All except the chapter in which we would learn of how the US and Britain plied him with money and material assistance at the time he was carrying out murderous attacks on Iraqi Kurds and Shias. All except the chapter in which we would learn that a 12,000 page report submitted by the Saddam Hussein government to the UN, was censored by the United States because it lists twenty-four US corporations that participated in Iraq's pre-Gulf War nuclear and conventional weapons programme. (They include Bechtel, DuPont, , Eastman Kodak, Hewlett Packard, International Computer Systems and Unisys.)"

"So Iraq has been "liberated". Its people have been subjugated and its markets have been "freed". That's the anthem of neo-liberalism. Free the markets. Screw the people."

The US government has privatized and sold entire sectors of Iraq's economy. Economic policies and tax laws have been re-written. Foreign companies can now buy 100% of Iraqi firms and expatriate the profits. This is an outright violation of international laws that govern an occupying force, and is among the main reasons for the stealthy, hurried charade in which power was "handed over" to an "interim Iraqi government". Once handing over of Iraq to the Multi-nationals is complete, a mild dose of genuine democracy won't do any harm. In fact it might be good PR for the Corporate version of Liberation Theology, otherwise known as New Democracy."

Not surprisingly, the auctioning of Iraq caused a stampede at the feeding trough. Corporations like Bechtel and Halliburton, the company that US Vice-president Dick Cheney once headed, have won huge contracts for "reconstruction" work. [Let's pick] Bechtel [as an example] only because poor little Halliburton is under investigation on charges of overpricing fuel deliveries to Iraq and for its contracts to "restore" Iraq's oil industry which came with a pretty serious price-tag - 2.5 billion dollars."

"The Bechtel Group and Saddam Hussein are old business acquaintances. Many of their dealings were negotiated by none other than Donald Rumsfeld. In 1988, after Saddam Hussein gassed thousands of Kurds, Bechtel signed contracts with his government to build a dual-use chemical plant in Baghdad. Historically, the Bechtel Group has had and continues to have inextricably close links to the Republican establishment. You could call Bechtel and the Reagan Bush administration a team."

"Former Secretary of Defense, Caspar Weinberger was a Bechtel general counsel. Former Deputy Secretary of Energy, W. Kenneth Davis was Bechtel's vice president. Riley Bechtel, the company chairman, is on the President's Export Council. Jack Sheehan, a retired marine corps general, is a senior vice president at Bechtel and a member of the US Defense Policy Board. Former Secretary of State George Shultz, who is on the Board of Directors of the Bechtel Group, was the chairman of the advisory board of the Committee for the Liberation of Iraq."

"When he was asked by the New York Times whether he was concerned about the appearance of a conflict of interest between his two "jobs", [Shultz] said, "I don't know that Bechtel would particularly benefit from it [The invasion of Iraq]. But if there's work to be done, Bechtel is the type of company that could do it." Bechtel has been awarded reconstruction contracts in Iraq worth over a billion dollars, which include contracts to re-build power generation plants, electrical grids, water supply, sewage systems, and airport facilities. Never mind revolving doors, this -if it weren't so drenched in blood- would be a bedroom farce."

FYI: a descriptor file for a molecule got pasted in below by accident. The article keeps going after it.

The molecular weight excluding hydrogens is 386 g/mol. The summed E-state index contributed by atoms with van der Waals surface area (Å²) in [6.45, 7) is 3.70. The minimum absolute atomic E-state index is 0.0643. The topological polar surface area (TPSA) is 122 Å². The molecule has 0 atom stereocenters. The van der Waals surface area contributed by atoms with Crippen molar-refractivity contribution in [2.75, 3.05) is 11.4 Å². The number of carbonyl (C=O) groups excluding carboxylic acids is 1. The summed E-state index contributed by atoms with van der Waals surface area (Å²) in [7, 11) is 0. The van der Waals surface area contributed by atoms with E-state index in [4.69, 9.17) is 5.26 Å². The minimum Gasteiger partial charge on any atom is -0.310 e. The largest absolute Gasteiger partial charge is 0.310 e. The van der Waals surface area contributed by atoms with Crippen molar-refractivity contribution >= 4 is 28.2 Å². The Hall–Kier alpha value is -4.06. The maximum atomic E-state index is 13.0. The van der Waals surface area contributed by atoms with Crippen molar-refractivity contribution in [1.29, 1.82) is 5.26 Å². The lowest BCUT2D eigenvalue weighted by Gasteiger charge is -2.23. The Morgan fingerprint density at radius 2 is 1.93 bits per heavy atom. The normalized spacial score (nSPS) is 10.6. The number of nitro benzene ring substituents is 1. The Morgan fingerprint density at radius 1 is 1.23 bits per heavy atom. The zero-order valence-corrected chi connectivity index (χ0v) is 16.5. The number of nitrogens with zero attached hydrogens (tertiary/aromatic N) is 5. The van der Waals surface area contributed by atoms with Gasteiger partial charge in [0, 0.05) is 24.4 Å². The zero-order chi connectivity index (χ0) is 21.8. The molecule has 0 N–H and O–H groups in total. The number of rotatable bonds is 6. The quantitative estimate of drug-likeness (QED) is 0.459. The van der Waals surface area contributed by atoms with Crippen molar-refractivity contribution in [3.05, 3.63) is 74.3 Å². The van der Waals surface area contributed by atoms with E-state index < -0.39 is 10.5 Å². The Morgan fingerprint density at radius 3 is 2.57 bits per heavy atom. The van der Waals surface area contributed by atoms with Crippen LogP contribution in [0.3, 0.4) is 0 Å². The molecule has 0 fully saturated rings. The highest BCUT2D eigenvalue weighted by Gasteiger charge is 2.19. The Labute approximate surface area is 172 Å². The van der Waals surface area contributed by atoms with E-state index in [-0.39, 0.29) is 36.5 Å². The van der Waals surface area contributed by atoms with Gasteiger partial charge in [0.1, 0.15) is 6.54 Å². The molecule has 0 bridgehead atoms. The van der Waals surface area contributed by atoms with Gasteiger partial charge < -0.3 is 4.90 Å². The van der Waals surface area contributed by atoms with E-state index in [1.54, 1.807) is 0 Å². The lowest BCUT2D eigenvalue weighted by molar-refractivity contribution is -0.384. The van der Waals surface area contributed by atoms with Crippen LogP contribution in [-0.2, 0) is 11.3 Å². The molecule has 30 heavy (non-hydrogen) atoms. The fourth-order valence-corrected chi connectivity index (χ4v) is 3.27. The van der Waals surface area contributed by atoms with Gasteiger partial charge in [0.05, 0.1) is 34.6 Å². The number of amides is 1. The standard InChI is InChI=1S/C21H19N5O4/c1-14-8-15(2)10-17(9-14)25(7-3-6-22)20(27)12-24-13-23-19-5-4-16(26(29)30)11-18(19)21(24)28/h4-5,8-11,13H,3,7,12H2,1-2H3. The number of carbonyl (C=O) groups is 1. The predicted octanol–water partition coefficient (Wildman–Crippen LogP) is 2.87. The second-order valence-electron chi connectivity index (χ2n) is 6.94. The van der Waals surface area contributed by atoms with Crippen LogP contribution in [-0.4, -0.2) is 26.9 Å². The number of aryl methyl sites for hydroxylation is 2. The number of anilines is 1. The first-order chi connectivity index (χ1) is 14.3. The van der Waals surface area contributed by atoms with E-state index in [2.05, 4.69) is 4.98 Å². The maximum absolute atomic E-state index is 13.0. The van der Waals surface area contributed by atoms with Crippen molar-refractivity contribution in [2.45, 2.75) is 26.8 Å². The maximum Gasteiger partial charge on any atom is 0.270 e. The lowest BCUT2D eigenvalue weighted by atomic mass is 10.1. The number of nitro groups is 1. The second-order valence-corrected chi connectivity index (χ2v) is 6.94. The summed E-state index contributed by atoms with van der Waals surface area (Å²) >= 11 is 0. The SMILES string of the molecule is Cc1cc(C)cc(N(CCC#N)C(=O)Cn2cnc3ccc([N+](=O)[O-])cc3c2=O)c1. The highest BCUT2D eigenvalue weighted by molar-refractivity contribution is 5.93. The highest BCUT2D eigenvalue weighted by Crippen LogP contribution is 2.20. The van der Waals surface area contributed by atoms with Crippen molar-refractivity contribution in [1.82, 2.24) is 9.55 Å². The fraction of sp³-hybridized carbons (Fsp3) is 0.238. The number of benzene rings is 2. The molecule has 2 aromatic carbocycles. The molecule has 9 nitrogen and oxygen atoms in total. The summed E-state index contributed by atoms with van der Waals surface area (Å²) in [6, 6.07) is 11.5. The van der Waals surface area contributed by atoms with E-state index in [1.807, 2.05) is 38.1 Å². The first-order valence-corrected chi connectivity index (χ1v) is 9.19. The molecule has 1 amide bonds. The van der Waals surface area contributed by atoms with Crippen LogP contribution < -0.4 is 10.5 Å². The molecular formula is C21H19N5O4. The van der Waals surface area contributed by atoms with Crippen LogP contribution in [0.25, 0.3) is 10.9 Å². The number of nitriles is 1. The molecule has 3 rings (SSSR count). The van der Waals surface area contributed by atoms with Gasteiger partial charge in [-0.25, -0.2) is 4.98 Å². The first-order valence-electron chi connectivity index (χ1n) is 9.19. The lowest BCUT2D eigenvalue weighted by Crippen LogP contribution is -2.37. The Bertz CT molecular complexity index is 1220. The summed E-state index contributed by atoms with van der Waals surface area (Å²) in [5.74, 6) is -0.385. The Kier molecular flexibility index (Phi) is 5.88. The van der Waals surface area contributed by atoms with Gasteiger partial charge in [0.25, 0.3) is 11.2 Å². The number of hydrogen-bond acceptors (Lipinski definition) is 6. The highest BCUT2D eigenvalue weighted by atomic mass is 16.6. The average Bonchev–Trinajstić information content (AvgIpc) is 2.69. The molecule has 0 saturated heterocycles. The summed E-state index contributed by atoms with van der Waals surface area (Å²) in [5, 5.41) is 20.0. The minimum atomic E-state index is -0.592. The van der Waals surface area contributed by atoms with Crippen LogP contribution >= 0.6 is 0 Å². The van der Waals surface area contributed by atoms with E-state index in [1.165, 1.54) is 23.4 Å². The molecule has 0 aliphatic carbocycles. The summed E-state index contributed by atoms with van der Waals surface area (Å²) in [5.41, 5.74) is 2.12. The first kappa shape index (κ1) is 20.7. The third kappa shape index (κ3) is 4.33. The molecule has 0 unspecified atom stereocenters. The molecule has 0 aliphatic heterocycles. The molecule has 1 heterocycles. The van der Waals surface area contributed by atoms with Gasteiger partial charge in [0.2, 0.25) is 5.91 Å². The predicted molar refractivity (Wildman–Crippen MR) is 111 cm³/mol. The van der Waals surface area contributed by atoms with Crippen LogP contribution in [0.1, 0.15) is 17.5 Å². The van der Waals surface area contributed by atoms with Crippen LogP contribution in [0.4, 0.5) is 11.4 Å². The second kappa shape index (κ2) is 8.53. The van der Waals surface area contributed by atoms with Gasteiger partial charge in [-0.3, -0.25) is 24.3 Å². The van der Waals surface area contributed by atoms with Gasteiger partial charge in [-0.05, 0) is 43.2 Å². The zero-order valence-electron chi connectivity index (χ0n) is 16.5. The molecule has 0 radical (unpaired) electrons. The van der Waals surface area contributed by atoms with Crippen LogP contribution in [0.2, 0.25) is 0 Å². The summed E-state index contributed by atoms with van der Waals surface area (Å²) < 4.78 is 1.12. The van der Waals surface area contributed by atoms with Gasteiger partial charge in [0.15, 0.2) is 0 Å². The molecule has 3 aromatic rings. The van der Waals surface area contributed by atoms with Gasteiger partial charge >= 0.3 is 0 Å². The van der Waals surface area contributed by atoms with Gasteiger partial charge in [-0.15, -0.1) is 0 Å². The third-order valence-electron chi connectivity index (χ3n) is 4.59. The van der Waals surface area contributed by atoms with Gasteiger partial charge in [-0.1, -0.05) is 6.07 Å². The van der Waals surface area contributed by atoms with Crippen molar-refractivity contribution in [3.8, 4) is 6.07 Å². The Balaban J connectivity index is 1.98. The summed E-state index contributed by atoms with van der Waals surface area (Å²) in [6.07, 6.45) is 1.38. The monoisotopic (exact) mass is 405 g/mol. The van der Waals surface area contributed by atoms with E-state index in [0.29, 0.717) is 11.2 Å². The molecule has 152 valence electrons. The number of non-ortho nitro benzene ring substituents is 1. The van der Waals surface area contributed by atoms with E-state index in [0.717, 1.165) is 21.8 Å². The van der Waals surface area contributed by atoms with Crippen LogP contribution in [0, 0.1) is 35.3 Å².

"Between 2001 and 2002, nine out of thirty members of the US Defense Policy Group were connected to companies that were awarded Defense contracts worth 76 billion dollars. Time was when weapons were manufactured in order to fight wars. Now wars are manufactured in order to sell weapons."

Between 1990 and 2002 the Bechtel group has contributed $3.3 million to campaign funds, both Republican and Democrat. Since 1990 it has won more than 2000 government contracts worth more than 11 billion dollars. That's an incredible return on investment, wouldn't you say?"

"And Bechtel has footprints around the world. That's what being a multi-national means."

"The Bechtel Group first attracted international attention when it signed a contract with Hugo Banzer, the former Bolivian dictator, to privatize the water supply in the city of Cochabamba. The first thing Bechtel did was to raise the price of water. Hundreds of thousands of people who simply couldn't afford to pay Bechtel's bills came out onto the streets. A huge strike paralyzed the city. Martial law was declared. Although eventually Bechtel was forced to flee its offices, it is currently negotiating an exit payment of millions of dollars from the Bolivian government for the loss of potential profits. Which, as we'll see, is growing into a popular corporate sport."

"In India, Bechtel along with General Electric are the new owners of the notorious and currently defunct Enron power project. The Enron contract, which legally binds the Government of the State of Maharashtra to pay Enron a sum of 30 billion dollars, was the largest contract ever signed in India. Enron was not shy to boast about the millions of dollars it had spent to "educate" Indian politicians and bureaucrats. The Enron contract in Maharashtra, which was India's first "fast-track" private power project, has come to be known as the most massive fraud in the country's history. (Enron was another of the Republican Party's major campaign contributors). The electricity that Enron produced was so exorbitant that the government decided it was cheaper not to buy electricity and pay Enron the mandatory fixed charges specified in the contract."

"This means that the government of one of the poorest countries in the world was paying Enron 220 million US dollars a year not to produce electricity!"